So, considering that we don't have to touch the second commandment: "You shall not make for yourself a carved image..." No, these young men have it on their hearts and minds to worship the One who made and called them to serve in respect and in His tender mercies, which they were told since they could understand. They were willing to, sacrifice their lives to honor God above all. This sounds like the text I originally wanted to write about, "There is no greater love than this: to lay down one's life for one's friends" (John 15:13). So, in actuality, we need to raise our children not just to respect others, including authority, but to do so in such a way that honors God's ideals; that preserve and sanctify all the things He has done before and in us.

          Doing this in it's fullness means we ought to be willing to sacrifice our ideals, to be challenged if we're fully in the right in God's eyes, as His possession, to be agents of change. The world watches and waits to see who the true children of God are. While Israel is God's possession, the Church also belongs to Him through Jesus Christ, who laid down His life for all to become children of God. It is why in Isaiah we read those words, "Yet it pleased the Lord to bruise Him; He has put Him to grief...Because He poured out His soul unto death, [being numbered] with the transgressors, [bearing] the sin of many, [making] intercession for the transgressors" (Isaiah 53:10-12). And in this Jesus could rightly claim, "No one takes [My life] from Me, but I lay it down of My own accord. I have authority to lay it down and authority to take it up again. This charge I have received from My Father" (John 10:18, Berean Study).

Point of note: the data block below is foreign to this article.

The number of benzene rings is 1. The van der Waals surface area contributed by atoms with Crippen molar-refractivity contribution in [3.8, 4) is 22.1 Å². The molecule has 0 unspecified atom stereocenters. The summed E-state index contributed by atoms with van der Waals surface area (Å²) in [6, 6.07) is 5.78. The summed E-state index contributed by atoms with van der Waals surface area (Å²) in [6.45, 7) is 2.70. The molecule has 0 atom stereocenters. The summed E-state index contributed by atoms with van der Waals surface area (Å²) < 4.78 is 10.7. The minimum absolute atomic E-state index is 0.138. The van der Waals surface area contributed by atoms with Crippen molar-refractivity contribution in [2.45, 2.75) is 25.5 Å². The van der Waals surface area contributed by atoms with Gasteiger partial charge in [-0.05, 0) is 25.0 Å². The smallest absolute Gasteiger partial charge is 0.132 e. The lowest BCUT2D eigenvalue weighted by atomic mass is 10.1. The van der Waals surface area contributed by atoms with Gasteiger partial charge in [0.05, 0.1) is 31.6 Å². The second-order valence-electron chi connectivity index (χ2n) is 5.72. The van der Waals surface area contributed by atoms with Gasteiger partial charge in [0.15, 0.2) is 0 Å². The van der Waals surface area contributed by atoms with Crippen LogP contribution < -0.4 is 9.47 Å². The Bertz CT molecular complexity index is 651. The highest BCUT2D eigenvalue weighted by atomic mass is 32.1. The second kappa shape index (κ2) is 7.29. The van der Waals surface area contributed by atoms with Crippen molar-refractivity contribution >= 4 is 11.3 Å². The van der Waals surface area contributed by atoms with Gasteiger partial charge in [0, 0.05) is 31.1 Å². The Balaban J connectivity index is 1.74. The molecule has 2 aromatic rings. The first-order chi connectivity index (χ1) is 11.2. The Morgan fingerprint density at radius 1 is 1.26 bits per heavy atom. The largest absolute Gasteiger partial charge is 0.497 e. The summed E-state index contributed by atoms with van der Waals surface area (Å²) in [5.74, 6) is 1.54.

We have God's words to us, not just as "Basic Instructions Before Leaving Earth," but to live our life as emissaries, messengers of His merciful grace, having beholden His majesty from the cross. I know we don't honestly consider Christ's claims, but He did raise from the dead on the third day, Sunday. He was crucified and beaten and scourged, hung between two thieves (as Isaiah said, "They made His grave with the wicked and with a rich man at His death," 53:9), Nicodemus laying him in his tomb that he provided as a resting place for the Lord. Yet, God appointed to Him His life because He fulfilled the word of God, not once sinning, no deceit being found on His lips, nor having committed any violence.

          The reproof Christ took at the cross in our place for our wickedness was assuredly on His shoulders. Never once leading or raising any rebellion, fully teaching the word of God not only to the Jews, but Samaritan, Gentile (a Roman soldier for one), and all alike He dies in the place for the sins of many so that we all could be witnesses of His risen majesty. We have this in spades because having both been a man as well as God, He fully gave Himself up in order to give to us life, His righteousness (even though we can never earn it), bearing our witness before those who perpetually desire their own end apart from God. He will vindicate Himself at His return. But until then we are called to be His children, to be trained as soldiers of the cross, bearing also in ourselves this majestic truth, which we know to be sure and true; Jesus conquered death and the grave in order we may never will fully taste thereof. I write and claim this in His holy and precious name. Amen.